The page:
Commonwealth would lose out if UK leaves EU, CLGF head warns

16 Jun 16

Brexit would damage the economic and political interests of the entire Commonwealth and hinder international initiatives requiring global cooperation, the chief of the Commonwealth Local Government Forum has said.

 

Talking to PF yesterday, Carl Wright, secretary-general of the CLGF, said both he and members of the Commonwealth are concerned about the negative consequences of Brexit, which would reach far beyond the UK and even Europe.

Wright explained that representatives of CLGF member countries, ranging from prime ministers to local mayors and hailing from New Zealand to Nigeria, had expressed concerns to the forum that Brexit would do damage to their economies, trade and political influence.

“Over the past few years that is a message I’ve been hearing loud and clear,” Wright stressed.

But his biggest concern is the impact Brexit could have on some of the poorest, developing Commonwealth countries.

While the International Monetary Fund, the OECD and others have warned of the harm a British vote to leave the European Union could do worldwide, Wright added that those that are already struggling with a weak and volatile global economy will be doubly affected.

Many Commonwealth countries, like Nigeria, have already seen their export-based economies crippled by recent trends like the crash in commodity prices – trends which Wright argued a Brexit would only make worse.

Others, some of the world’s least-developed countries, could see the aid they rely on decline, Wright pointed out.

Britain’s aid contributions are linked to the country’s GDP, he highlighted. If this declines, so will the generosity of the world’s second biggest aid donor. A substantial portion of EU aid also comes from the UK.

“My concern is particularly for those countries that have traditional ties with Britain and do rely on British aid and do rely on British trade. Those countries have told me that they’re worried about the impact and the fact the UK is drawing in to itself,” he told PF.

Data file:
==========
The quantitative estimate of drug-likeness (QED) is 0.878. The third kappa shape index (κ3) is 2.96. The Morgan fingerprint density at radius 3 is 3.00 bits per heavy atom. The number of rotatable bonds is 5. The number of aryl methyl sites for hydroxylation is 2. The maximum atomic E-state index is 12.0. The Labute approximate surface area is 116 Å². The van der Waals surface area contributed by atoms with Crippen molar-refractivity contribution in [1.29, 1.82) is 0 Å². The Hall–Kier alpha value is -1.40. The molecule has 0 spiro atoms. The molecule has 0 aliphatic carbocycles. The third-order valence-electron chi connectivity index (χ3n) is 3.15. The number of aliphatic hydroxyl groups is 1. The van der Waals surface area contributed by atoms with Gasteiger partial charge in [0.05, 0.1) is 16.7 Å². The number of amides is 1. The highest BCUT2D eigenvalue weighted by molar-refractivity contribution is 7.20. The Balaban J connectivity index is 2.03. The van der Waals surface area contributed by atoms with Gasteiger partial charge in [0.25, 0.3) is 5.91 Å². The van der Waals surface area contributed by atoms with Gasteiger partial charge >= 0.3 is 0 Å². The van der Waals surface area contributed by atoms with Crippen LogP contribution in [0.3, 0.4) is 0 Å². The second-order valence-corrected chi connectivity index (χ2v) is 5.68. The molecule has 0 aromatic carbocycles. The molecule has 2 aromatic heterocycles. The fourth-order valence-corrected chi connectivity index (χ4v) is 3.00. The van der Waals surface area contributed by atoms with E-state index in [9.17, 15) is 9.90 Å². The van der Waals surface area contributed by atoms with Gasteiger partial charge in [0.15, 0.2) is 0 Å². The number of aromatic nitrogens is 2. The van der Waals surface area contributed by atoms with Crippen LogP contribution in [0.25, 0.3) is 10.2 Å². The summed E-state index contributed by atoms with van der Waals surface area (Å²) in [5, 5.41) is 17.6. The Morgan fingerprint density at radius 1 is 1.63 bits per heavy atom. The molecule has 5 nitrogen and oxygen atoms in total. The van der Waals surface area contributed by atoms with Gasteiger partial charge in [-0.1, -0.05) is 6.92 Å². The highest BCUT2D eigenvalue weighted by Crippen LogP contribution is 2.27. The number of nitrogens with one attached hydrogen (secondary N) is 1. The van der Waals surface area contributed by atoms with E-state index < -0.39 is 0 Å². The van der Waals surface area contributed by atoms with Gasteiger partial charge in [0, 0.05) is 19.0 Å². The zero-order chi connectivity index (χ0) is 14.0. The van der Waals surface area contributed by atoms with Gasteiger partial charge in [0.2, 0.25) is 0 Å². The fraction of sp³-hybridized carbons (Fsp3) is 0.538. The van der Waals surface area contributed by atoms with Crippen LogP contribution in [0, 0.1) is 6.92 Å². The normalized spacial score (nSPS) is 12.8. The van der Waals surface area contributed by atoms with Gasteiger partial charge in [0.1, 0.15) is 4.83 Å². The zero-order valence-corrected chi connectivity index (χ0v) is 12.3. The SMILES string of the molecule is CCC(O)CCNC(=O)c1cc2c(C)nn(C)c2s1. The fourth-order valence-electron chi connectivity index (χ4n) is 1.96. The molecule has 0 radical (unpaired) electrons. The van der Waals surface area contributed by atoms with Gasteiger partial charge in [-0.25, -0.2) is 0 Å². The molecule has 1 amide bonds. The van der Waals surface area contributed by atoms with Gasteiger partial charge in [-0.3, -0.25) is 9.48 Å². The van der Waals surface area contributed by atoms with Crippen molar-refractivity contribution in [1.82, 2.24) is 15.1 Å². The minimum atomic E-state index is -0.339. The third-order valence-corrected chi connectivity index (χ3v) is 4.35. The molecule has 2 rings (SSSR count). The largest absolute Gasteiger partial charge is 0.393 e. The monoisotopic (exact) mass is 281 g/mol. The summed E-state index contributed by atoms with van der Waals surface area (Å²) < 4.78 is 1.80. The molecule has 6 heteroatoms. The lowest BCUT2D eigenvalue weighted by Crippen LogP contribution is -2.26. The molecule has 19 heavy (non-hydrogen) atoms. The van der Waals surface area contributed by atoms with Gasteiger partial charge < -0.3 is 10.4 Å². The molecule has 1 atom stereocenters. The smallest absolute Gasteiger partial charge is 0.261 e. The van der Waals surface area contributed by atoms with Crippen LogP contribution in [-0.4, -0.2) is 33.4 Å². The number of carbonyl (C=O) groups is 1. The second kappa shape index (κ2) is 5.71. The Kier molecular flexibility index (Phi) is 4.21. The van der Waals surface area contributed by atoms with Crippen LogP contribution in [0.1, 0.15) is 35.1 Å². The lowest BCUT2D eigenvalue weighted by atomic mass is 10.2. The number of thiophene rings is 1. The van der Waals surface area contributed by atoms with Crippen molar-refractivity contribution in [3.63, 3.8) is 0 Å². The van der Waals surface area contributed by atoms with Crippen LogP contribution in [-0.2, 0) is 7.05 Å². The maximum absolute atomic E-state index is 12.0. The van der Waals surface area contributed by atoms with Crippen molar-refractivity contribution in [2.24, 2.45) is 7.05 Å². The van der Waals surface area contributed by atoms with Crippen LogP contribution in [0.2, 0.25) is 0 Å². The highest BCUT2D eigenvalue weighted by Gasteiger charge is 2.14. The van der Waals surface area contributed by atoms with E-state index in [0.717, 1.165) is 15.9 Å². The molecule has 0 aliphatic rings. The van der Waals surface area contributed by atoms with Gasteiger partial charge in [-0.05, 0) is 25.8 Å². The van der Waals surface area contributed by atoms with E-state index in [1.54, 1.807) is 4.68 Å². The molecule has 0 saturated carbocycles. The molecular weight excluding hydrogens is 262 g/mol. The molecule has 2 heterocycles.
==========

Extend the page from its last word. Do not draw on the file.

But across the entire Commonwealth, Wright said countries fear they, and the Commonwealth as an institution, could lose political clout in the world.

“A lot of these countries see the UK as their voice in Brussels, and they would really, really miss that. Not just on aid, but on trade issues, the environment, climate change, on all those major issues where the UK has a key role.

“There’s a feeling that the UK opting out would reduce the voice of the Commonwealth,” he said.

“The impact could also mean there is perceived to be less value in the Commonwealth, if Britain is seen as diminished and having less influence in the EU.”

The prime ministers of Australia and New Zealand, as well as fellow EU members like Malta, have voiced their concerns, or outright opposition to, Brexit.

While the Commonwealth as an organisation has opted to stay out of the campaign and has no official unified position, secretary general Patricia Scotland told Reuters in April she had not detected any appetite for Britain to sever its ties with the EU.

“I haven’t heard any Commonwealth country say they have an appetite for change,” she said.

Wright added that Brexit would damage international institutions like the Commonwealth and CLGF not just financially, but because it is a rebuke to the principles of international cooperation on which such organisations are built.

In terms of tackling global challenges like achieving the Sustainable Development Goals or meeting the Paris agreement on climate change, he said “taking that forward on an EU basis is going to be so much more effective than just on a UK bilateral basis”.

“It really undermines the idea of internationalism and betrays the interest of our Commonwealth partners,” he concluded.

You can read Carl Wright’s blog on the impact of Brexit on the Commonwealth here

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